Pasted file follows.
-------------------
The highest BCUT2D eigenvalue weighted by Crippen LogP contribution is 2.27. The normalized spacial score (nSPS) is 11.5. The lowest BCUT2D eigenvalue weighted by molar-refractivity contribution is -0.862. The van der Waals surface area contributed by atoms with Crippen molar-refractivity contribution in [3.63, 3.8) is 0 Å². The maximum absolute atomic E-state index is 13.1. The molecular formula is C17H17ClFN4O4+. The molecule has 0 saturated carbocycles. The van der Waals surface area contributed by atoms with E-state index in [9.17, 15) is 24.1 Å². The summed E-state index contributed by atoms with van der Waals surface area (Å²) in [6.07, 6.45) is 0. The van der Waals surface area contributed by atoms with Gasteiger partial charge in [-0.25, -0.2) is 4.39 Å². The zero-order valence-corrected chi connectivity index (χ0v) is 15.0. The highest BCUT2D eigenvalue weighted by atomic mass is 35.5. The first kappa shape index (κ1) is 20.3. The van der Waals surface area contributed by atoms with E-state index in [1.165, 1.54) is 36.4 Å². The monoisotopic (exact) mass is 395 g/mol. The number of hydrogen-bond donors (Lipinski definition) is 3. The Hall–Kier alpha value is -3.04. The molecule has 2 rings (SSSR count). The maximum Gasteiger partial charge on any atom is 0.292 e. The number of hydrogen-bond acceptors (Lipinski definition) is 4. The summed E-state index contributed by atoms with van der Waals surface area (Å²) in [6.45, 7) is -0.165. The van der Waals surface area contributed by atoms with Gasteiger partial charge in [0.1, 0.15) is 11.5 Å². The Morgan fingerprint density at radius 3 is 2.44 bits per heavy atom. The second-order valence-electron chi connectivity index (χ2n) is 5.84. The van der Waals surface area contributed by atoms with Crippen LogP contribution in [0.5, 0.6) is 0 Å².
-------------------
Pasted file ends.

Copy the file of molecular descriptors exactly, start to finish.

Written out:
The highest BCUT2D eigenvalue weighted by Crippen LogP contribution is 2.27. The normalized spacial score (nSPS) is 11.5. The lowest BCUT2D eigenvalue weighted by molar-refractivity contribution is -0.862. The van der Waals surface area contributed by atoms with Crippen molar-refractivity contribution in [3.63, 3.8) is 0 Å². The maximum absolute atomic E-state index is 13.1. The molecular formula is C17H17ClFN4O4+. The molecule has 0 saturated carbocycles. The van der Waals surface area contributed by atoms with E-state index in [9.17, 15) is 24.1 Å². The summed E-state index contributed by atoms with van der Waals surface area (Å²) in [6.07, 6.45) is 0. The van der Waals surface area contributed by atoms with Gasteiger partial charge in [-0.25, -0.2) is 4.39 Å². The zero-order valence-corrected chi connectivity index (χ0v) is 15.0. The highest BCUT2D eigenvalue weighted by atomic mass is 35.5. The first kappa shape index (κ1) is 20.3. The van der Waals surface area contributed by atoms with E-state index in [1.165, 1.54) is 36.4 Å². The monoisotopic (exact) mass is 395 g/mol. The number of hydrogen-bond donors (Lipinski definition) is 3. The Hall–Kier alpha value is -3.04. The molecule has 2 rings (SSSR count). The maximum Gasteiger partial charge on any atom is 0.292 e. The number of hydrogen-bond acceptors (Lipinski definition) is 4. The summed E-state index contributed by atoms with van der Waals surface area (Å²) in [6.45, 7) is -0.165. The van der Waals surface area contributed by atoms with Gasteiger partial charge in [0.1, 0.15) is 11.5 Å². The Morgan fingerprint density at radius 3 is 2.44 bits per heavy atom. The second-order valence-electron chi connectivity index (χ2n) is 5.84. The van der Waals surface area contributed by atoms with Crippen LogP contribution in [0.5, 0.6) is 0 Å².